A directory has been created to search for the most likely candidates for habitable exoplanets

A directory has been created to search for the most likely candidates for habitable exoplanets
A directory has been created to search for the most likely candidates for habitable exoplanets
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Astronomers working with data from the TESS exoplanetary telescope have created a unique catalog of stars that will help locate potentially habitable planets in their orbits.

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A team from Cornell University, Lehigh University and Vanderbilt University have identified the most promising targets for finding stars that might orbit habitable planets. They added 1,822 stars to their new catalog, around which the TESS sensitivity is sufficient to detect Earth-like exoplanets slightly larger than our planet, which receive the same amount of radiation from their stars as the Earth does from the Sun. The catalog is published in the Astrophysical Journal Letters.

The 1,822 stars included in the catalog are bright, cold dwarfs whose temperatures range from about 2,700 to 5,000 Kelvin (2,427 to 4,727 degrees Celsius). They were selected for brightness. The closest of these stars is about six light-years from Earth.

“Life may not exist in all possible worlds, but we know that our own world can support life, so finding Earth-like planets definitely makes sense,” says Professor Lisa Kaltenegger, a member of the TESS research team. - This catalog is important for TESS, because everyone working with data wants to know around which stars we can find the closest analogues of the Earth. We have 408 new favorite stars. Surprisingly, you don't have to choose just one; now I can explore hundreds of stars."

Confirming the sighting of an exoplanet and calculating the distance from it to the star requires registering two transits. This is exactly what the TESS telescope can do during its mission. Such orbital periods mean that these planets are in the habitable zone of their stars.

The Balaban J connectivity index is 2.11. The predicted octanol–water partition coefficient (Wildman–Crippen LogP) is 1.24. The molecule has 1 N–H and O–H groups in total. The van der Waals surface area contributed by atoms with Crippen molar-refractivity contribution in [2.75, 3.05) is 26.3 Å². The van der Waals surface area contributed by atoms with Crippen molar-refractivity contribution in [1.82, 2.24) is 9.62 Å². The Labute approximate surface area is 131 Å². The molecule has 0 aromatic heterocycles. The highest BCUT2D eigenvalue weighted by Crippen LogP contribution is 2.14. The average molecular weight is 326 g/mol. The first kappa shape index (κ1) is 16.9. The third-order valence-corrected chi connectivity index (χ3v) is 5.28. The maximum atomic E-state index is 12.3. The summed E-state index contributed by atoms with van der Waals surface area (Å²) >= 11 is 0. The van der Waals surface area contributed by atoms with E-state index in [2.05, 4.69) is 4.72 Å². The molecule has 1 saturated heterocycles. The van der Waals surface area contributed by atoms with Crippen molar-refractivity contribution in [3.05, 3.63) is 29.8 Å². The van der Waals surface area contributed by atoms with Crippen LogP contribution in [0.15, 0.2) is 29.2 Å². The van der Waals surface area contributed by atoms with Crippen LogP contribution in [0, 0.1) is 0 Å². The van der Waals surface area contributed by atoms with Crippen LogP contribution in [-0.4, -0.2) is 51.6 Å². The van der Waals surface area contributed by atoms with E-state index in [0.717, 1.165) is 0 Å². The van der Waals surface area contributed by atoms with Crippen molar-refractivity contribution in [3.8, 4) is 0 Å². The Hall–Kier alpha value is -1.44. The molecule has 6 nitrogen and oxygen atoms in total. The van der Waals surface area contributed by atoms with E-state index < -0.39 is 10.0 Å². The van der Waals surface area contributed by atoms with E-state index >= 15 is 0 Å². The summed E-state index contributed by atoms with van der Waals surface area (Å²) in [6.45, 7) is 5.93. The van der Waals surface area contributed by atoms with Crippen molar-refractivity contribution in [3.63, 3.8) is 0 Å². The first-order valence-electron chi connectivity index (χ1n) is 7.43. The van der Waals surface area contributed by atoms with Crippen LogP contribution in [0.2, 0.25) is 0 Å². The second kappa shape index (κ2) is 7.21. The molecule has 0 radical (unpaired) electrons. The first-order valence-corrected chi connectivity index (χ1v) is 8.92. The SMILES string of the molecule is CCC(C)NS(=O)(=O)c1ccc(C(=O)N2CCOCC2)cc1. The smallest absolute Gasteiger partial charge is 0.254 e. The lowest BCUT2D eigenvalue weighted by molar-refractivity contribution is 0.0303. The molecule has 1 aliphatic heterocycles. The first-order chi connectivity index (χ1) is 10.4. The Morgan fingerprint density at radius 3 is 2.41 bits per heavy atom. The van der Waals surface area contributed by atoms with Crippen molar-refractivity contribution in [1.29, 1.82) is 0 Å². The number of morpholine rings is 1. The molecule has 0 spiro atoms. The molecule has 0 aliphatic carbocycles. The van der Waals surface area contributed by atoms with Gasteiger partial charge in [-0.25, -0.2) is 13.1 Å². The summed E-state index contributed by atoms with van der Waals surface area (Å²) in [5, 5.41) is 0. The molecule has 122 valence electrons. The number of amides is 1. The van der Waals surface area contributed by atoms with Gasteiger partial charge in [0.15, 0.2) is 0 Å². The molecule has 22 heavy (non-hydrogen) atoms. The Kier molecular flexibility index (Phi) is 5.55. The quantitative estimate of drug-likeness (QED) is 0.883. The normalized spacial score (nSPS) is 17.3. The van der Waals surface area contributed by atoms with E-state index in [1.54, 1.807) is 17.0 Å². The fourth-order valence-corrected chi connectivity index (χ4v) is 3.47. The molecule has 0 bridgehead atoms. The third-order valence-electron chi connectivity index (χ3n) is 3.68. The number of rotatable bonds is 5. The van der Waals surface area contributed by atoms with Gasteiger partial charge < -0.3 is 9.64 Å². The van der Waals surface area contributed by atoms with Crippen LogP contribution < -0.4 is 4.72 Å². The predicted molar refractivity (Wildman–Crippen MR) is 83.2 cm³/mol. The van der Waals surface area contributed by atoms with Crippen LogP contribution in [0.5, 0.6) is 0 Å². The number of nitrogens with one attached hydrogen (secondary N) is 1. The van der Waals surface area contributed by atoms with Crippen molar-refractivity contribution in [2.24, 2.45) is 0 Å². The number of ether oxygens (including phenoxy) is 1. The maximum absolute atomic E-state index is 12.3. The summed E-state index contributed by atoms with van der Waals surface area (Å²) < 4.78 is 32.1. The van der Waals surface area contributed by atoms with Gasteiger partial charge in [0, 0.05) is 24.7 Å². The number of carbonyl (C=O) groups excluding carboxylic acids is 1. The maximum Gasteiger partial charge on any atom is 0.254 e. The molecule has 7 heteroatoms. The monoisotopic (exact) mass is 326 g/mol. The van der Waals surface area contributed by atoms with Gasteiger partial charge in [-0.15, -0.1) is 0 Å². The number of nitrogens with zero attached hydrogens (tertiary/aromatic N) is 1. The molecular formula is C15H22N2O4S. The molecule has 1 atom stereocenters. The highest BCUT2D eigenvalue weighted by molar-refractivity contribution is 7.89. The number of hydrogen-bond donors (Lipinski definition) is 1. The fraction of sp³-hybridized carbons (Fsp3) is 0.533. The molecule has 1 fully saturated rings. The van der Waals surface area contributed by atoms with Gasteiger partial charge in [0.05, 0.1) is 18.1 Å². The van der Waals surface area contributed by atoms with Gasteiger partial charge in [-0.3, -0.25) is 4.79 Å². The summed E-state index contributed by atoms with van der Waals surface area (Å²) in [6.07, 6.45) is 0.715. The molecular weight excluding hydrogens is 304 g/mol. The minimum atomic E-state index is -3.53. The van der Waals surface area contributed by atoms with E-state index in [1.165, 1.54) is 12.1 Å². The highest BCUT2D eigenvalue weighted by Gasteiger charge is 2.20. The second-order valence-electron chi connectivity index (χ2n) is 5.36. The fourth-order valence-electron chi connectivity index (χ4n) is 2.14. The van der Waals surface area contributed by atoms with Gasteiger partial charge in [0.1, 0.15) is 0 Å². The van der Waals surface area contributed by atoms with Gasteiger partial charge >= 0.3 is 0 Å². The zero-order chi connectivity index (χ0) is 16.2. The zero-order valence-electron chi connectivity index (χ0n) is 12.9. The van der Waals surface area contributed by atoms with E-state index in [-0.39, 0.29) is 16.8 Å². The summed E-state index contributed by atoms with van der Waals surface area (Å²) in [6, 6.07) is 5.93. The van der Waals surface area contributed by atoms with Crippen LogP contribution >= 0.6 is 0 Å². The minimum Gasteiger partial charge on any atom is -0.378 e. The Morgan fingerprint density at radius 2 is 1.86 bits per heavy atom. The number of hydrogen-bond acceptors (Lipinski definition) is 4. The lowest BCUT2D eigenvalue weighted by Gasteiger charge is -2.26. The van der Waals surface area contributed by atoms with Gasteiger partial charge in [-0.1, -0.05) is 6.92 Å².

The catalog also includes a subset of 227 stars, in whose orbits TESS can not only find planets receiving the same amount of radiation as Earth, but also find out how wide their habitable zones are - down to colder orbits.

This will allow astronomers to study a variety of potentially habitable worlds orbiting hundreds of cool stars during the TESS mission.

“We don't know how many planets TESS will find in the orbits of hundreds of stars from our catalog and whether they will be habitable, but the odds are in our favor,” says Professor Kaltenegger. - Some studies indicate that there may be many rocky planets in the habitable zones of cool stars. We are very excited about which worlds we will find."

“This is an amazing time in human history and a huge leap forward in our understanding of our own place in the universe,” said Dr. Kevan Stassun of Vanderbilt University and also a member of the TESS research team.

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